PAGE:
Realizing the depth of brokenness in our marriage brought me to the end of my denial and the beginning of personal healing. I had to admit that our relationship had been broken for a long time. My husband had chosen his addiction over me. I had served him divorce papers and we no longer lived together. I had allowed myself to be emotionally manipulated by denying my own needs and thoughts in order to please my husband. If I shared my thoughts and they were different from his, he would become angry, impatient and try to control my thinking for me. He often told me he would rather live under a bridge than put in the work necessary for a marriage relationship.
I felt rejected and went into emotional hiding by no longer sharing my thoughts. If I didn’t talk, I wouldn’t have to feel pain. In the silence of being alone with God, He began to work on my heart and show me my true condition. It was easy to see my husband’s dysfunction. He had grown up with abandonment from his alcoholic father. God began to shift my focus from what was broken in my husband and my marriage to what was broken in me.
I too contributed to our broken marriage by reacting to my internal brokenness. I shut my emotions down and closed my heart as a way of coping. Growing up, my father would punish me for feeling sad or angry because he didn’t want this “weakness” in me. As a result, I denied these parts of me and had no idea how to handle anger or sadness in others. Both of my parents were emotionally absent. My own father had an alcoholic mother and his father had abandoned him. My mother did not know how to connect in relationships because of her own parents’ dysfunctions. I began to understand that my own ability to trust, connect and love did not properly develop in childhood. This realization brought me to a new place in relating to God. Intellectually, I realized I was a child of God, but I did not have a heart-to-heart relationship yet.
In learning to let go and trust God, I had to let go of blame, submit to the reality of my life, and commit to the healing process. In order to work through my present life, I would first have to understand my patterns of behavior from the past. God wanted to change these patterns in me and in my children too! He began to show me my own blind spots and places where I was broken. I had tried to control others by giving unasked for advice, rescuing and caretaking. I believed I could fix my husband if he took my advice. I disengaged by focusing on electronics or school work, so I wouldn’t feel the pain of not bonding. I would either fight or run away from conflict out of fear of rejection. I dismissed my own feelings and needs to win love and approval from others. I was self-centered, expecting others to meet my needs instead of relying on God to care for me.
I had to ask, “Where have I placed God in my life?” This is a long, deep process. God showed me areas of brokenness when He saw I was ready. “He heals the brokenhearted and binds up their wounds” (Psalm 147:3). “Being confident of this very thing, that He who has begun a good work in you will complete it until the day of Jesus Christ” (Philippians 1:6)
During this time, I learned about the Karpman Triangle through Patrick Carnes research. There are three roles in this triangle based on shame and self-doubt. I played all three roles during my husband’s sexual addiction. Victim role: I felt like a victim in our marriage, as my husband blamed me for what made him angry. Rescuer role: I attempted to rescue my husband by enabling him to continue without setting boundaries around how he treated me. I advised him to read specific marriage books with me, which I was sure would fix him. Victimizer role: I felt resentful because he didn’t change as a result of my advice, and I lashed out in anger.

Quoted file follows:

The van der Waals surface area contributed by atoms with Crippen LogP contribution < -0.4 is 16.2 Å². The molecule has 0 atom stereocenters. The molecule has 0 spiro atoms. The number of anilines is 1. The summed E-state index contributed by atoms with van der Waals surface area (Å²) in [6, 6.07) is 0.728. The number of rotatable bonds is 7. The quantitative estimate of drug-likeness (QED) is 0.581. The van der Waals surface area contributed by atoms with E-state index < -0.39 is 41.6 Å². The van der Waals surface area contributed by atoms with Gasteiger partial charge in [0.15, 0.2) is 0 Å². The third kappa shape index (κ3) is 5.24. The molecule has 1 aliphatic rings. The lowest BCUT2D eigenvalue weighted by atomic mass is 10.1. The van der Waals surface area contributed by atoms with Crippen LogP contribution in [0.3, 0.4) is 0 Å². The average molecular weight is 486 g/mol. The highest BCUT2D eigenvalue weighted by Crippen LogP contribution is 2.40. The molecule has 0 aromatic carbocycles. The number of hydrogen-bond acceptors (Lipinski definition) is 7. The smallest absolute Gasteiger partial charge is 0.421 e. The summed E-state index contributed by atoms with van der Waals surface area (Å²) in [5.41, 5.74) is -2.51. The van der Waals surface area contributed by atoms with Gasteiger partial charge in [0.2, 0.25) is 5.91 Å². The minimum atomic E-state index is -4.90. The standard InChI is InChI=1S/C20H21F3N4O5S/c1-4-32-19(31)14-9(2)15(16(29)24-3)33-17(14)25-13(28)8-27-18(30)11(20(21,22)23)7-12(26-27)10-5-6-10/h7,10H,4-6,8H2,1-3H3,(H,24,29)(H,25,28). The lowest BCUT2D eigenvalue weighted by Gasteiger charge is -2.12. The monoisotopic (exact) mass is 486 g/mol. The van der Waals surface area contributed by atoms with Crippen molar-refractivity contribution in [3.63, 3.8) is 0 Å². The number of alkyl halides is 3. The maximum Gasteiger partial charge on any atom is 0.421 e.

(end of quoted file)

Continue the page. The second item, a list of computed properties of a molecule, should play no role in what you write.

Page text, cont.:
Then my husband would play the roles as well. For example, my husband would play the victim role when he became angry or withdrew because he felt controlled by me. We got caught up in this cycle, playing all three roles together. This cycle of relating will destroy a relationship. I finally learned to take responsibility for myself and my own responses in counseling.
I have believed lies from childhood and took them into my marriage. These became strongholds in my life and it took much prayer and fasting to work through them. I believed I was not good enough to love, and love and acceptance must be earned. As a result, I was focused on constant perfection. I often measured my self-worth through others’ reactions towards me. “For though we walk in the flesh, we do not war according to the flesh. For the weapons of our warfare are not carnal but mighty in God for pulling down strongholds, casting down arguments and every high thing that exalts itself against the knowledge of God, bringing every thought into captivity to the obedience of Christ, and being ready to punish all disobedience when your obedience is fulfilled” (2 Corinthians 10:3-6).
The brain develops larger areas as a result of repeated patterns. Harmful behaviors are difficult to unlearn and replace. “But Jesus looked at them, and said to them, ‘With men this is impossible; but with God all things are possible’” (Matthew 19:26). Choosing to trust God and His Word instead of rescuing and controlling what is not mine to control meant facing fears and letting go of coping patterns. God desires to heal emotional wounds and meet all our needs for love and acceptance completely. Learning this over time empowers me to break free from a place of endless taking to being able to give back through His love. This was when I really felt God bringing me out of the battle of confusion and hopelessness.
Commitment to personal healing is a lifelong journey of holding God’s hand and walking with Him through the ups and downs. I leave you with this encouraging Scripture meant for our hearts: “These things have I spoken to you, that My joy may remain in you, and that your joy may be full” (John 15:11)